Governments and NGOs adopt declaration on access to environmental information
Representatives of governments and non-governmental organisations (NGOs) from around the world have agreed to improve international co-operation over environmental information, and to develop a sustainable interactive information system.
At INFOTERRA 2000, an international conference at Dublin Castle to focus attention on the important issue of access to environmental information, governments and NGOs from six continents adopted the Dublin Declaration on Access to Environmental Information. The Declaration calls on nations to enhance networking and co-ordinating mechanisms.
“Environmental information is an essential tool to assist in bringing about the changes in lifestyle necessary to achieve a more sustainable society in the 21st Century,” said Irish Environment Minister, Noel Dempsey, opening the conference. “Finding the best means of communicating the right information is a global challenge.”
Public access to environmental information is becoming increasingly important in the new millennium, according to the United Nations Environment Programme (UNEP), who co-hosted the meeting with the Irish Department of the Environment and Local Government. Access to information empowers citizens to take positive action in the areas of environmental protection and sustainable development, encapsulated by Principle 10 of the Rio Declaration on Environment and Development.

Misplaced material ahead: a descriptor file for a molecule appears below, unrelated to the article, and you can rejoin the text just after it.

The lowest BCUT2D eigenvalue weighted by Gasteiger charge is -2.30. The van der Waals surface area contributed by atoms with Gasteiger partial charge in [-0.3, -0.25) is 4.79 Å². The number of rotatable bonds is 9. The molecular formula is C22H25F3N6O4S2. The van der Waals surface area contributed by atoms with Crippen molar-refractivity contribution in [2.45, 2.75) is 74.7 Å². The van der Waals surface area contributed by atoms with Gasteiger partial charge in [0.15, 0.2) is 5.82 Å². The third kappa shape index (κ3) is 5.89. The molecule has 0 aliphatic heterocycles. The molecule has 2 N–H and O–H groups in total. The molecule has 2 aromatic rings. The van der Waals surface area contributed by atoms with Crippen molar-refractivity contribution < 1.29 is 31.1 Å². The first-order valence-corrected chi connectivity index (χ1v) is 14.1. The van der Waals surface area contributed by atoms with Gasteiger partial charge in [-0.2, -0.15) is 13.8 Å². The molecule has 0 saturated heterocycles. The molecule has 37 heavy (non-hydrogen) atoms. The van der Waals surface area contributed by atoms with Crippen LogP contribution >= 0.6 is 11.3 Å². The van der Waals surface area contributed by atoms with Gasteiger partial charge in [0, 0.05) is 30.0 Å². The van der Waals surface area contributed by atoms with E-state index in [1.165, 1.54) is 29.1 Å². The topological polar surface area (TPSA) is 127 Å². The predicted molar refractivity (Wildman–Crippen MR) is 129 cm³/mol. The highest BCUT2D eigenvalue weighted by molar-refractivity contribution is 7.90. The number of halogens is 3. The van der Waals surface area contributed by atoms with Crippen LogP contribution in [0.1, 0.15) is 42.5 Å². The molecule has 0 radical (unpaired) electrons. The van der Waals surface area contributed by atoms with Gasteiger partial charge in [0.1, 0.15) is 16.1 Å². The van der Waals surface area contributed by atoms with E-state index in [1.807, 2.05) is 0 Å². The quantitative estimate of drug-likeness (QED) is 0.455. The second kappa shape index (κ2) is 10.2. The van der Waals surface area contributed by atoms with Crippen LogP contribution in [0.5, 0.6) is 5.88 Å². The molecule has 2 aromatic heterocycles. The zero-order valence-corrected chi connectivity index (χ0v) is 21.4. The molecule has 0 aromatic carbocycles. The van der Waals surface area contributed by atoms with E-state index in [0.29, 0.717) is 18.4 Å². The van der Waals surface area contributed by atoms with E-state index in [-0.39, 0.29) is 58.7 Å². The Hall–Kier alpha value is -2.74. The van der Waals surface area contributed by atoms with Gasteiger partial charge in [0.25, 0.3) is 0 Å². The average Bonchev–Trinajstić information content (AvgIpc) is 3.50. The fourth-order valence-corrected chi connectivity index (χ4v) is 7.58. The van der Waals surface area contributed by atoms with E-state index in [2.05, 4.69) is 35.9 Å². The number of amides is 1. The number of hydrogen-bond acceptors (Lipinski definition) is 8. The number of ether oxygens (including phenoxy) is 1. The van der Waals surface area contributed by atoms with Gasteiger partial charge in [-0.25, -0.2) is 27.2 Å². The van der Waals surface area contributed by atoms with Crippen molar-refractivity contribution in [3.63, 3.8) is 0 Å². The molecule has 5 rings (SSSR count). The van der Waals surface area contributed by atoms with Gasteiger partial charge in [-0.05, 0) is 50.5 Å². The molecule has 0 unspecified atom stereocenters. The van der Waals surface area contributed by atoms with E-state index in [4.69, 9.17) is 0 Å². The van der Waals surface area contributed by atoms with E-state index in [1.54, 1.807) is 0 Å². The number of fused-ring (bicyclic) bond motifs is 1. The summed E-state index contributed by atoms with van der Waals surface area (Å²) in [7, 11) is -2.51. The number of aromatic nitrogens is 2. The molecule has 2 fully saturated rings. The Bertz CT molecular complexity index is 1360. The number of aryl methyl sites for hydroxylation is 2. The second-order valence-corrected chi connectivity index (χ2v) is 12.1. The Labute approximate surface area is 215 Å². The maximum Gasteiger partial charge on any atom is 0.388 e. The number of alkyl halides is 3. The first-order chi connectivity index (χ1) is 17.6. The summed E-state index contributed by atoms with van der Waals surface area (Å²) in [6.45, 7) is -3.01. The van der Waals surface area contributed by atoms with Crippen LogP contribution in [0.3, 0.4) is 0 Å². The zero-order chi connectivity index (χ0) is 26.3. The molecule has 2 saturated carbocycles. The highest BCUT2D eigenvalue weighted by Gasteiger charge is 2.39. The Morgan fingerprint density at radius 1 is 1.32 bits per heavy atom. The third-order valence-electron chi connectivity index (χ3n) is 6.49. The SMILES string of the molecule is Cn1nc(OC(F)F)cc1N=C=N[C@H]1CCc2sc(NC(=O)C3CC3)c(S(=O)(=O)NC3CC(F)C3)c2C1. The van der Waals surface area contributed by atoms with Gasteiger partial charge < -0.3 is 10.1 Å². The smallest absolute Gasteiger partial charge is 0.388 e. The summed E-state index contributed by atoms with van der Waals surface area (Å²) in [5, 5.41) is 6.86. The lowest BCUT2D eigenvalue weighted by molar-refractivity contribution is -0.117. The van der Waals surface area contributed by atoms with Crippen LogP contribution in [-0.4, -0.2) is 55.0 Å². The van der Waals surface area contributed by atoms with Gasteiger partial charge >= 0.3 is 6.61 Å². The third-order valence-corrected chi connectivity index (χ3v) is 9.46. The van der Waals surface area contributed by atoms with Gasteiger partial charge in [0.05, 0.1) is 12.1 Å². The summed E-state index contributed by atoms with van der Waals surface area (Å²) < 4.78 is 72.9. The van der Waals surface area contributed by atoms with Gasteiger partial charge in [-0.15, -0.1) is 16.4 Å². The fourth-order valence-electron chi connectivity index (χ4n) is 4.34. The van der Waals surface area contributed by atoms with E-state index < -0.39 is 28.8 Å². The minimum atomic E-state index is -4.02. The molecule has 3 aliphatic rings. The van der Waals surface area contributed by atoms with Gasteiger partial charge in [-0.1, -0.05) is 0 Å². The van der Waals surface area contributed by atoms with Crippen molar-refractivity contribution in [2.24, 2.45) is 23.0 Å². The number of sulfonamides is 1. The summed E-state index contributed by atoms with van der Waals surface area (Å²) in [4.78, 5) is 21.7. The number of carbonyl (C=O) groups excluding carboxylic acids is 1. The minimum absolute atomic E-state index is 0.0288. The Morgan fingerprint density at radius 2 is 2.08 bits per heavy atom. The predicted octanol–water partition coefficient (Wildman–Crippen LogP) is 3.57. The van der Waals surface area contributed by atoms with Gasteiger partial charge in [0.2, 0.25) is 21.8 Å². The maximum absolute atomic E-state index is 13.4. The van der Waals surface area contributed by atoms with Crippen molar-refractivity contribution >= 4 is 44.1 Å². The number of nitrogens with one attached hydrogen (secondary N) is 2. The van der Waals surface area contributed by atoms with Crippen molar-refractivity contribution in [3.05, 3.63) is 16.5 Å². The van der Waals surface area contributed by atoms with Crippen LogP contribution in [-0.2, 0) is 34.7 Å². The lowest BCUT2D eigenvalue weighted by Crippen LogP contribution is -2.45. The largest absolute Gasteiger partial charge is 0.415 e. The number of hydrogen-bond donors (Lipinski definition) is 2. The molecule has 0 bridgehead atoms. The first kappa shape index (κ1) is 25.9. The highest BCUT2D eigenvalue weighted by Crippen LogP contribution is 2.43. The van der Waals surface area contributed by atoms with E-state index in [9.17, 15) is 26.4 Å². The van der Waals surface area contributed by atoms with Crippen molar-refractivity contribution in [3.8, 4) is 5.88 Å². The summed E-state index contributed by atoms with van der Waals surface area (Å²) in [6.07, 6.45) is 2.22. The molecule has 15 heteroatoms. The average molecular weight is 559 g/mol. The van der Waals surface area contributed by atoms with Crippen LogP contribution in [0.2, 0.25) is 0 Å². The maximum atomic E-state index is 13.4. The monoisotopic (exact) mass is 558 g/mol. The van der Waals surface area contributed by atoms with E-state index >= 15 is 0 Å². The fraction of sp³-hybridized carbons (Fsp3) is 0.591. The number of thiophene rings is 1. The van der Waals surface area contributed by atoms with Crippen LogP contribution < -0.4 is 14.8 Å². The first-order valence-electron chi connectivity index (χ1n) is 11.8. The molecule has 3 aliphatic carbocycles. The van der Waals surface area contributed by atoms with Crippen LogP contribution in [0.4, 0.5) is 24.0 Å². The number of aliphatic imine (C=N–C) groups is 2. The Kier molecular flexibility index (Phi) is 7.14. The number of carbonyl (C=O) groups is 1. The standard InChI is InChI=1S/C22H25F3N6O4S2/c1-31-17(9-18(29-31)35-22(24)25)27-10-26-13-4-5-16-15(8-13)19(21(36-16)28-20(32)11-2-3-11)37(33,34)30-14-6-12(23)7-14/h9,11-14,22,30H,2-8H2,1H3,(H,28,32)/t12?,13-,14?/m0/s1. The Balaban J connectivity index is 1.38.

The Dublin Declaration calls on governments to support the UNEP in the development of a global environmental portal on the internet. National consortia are being encouraged to use web-based technologies and to establish protocols and standards for delivering an integrated information service in each country.
INFOTERRA is UNEP’s global environmental information exchange network operating in 177 countries worldwide, with a mandate to ease access to environmental information by reducing bureaucratic, linguistic and technological barriers.
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